PROVIDER SUPPORT – 17
Smaller Companies: not as risky as you think
Simon Evan-Cook, Senior Investment Manager for Premier’s multi-asset funds, explains smaller companies are never going to be risk-free, but still look a better long-term bet than buying a market-weighted tracker. We often conflate the vulnerability of one member of a species into the vulnerability of the species of a whole. An individual mosquito is weak and easy to kill, but as Bill Gates would attest, wiping out all mosquitoes is impossible. In fact, any efforts to do so only strengthens the species, as you kill the weakest individuals, leaving the strongest to refill the gene pool. The same principle applies to smaller companies. Individual members of those ‘species’ can go bankrupt at any time. But it’s usually the weakest that do so, leaving the stronger ones to pick up their customers, and to learn from the mistakes that derailed the failures. This is one of the reasons why we like small-cap funds. They allow us to access the strength of the ‘species’, while removing the existential risk that threatens each and every individual smaller company. Naturally, like anything, there are good and bad examples of small-cap funds, which is why we only invest with the very best. They should avoid most of the companies that go bust, leaving us with more of those that will survive and prosper. Sure, they won’t get them all right, but they only need to get more right than wrong to outperform their peer group (which itself has wiped the floor with its all- cap equivalent). Given this track record, why do people (us included) bother with large-cap funds at all? There are several answers to this, some good, some not so good. Most are linked to that widespread perception of small caps being riskier than their larger peers. This means that, in times of stress, investors are more likely to abandon their small-cap holdings, leading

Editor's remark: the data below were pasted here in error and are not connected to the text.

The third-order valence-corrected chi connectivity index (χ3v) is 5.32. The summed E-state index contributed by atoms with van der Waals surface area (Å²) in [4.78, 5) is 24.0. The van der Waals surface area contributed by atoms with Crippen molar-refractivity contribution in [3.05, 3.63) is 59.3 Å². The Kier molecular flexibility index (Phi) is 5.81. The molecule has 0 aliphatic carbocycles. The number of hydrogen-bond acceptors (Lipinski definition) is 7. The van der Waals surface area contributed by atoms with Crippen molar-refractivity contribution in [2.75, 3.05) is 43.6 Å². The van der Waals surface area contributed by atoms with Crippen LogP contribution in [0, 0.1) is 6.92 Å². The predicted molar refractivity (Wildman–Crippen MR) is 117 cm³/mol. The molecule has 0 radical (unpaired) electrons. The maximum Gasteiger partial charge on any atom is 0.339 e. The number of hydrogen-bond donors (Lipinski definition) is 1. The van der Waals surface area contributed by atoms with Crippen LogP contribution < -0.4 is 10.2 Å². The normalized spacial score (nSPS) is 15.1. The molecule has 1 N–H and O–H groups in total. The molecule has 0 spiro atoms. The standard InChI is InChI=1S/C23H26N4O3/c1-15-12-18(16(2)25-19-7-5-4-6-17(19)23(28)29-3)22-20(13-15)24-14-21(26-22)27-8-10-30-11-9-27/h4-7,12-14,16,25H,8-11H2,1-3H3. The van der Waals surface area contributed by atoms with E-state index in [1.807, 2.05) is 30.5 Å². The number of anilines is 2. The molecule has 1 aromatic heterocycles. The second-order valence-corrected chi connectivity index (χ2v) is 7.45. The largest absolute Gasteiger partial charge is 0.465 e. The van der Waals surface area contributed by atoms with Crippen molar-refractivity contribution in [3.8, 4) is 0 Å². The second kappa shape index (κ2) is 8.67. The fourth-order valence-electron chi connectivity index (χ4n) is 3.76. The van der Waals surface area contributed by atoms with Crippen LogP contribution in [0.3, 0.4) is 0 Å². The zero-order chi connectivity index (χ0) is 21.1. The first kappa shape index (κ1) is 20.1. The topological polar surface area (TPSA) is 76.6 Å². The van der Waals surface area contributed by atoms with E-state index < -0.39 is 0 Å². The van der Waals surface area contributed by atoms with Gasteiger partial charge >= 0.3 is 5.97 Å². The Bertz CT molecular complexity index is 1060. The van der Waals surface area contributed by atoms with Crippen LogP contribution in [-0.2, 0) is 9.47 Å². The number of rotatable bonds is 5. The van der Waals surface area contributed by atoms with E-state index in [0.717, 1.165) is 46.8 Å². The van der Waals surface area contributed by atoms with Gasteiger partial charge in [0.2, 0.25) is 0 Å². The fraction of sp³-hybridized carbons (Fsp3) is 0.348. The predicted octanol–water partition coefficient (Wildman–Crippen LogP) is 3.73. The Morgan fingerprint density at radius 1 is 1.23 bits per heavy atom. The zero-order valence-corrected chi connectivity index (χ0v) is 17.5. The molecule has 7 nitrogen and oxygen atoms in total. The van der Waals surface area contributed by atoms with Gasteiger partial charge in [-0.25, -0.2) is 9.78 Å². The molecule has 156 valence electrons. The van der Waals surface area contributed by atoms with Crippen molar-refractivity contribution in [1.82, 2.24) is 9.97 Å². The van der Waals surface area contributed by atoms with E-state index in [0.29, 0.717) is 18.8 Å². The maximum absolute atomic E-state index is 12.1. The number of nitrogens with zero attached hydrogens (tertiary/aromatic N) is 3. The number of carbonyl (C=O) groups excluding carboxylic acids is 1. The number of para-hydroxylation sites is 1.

to sharper drawdowns. This is why we use small-cap funds as part of a portfolio, not all of it: volatility is not the same thing as risk, but there will be times when the journey will be rougher than most investors can stomach. So putting everything into small-caps runs the risk of frightening investors into selling their holdings after a pull-back, which is usually the worst possible timing. There will also be times when small-caps as a whole become too expensive, and it will make sense to pare back. These are rare, and usually happen after a very good run for small caps, when greed is in the ascendancy, and investors’ collective tolerance for risk is high. This is another factor that makes small-cap investing psychologically tricky: Those are the only times when it feels comfortable buying small caps, but they’re also likely to be the times when you probably shouldn’t. Conversely, when it feels uncomfortable to own them, which is about 95% of recorded history, you probably should. They’re never going to be risk-free, but still look a better long-term bet than buying a market-weighted tracker. Find out more Contact Simon Morris, Head of Strategic Partners, on 07738 958 072 or email firstname.lastname@example.org.
Simon Evan-Cook Senior Investment Manager at Premier Asset Management
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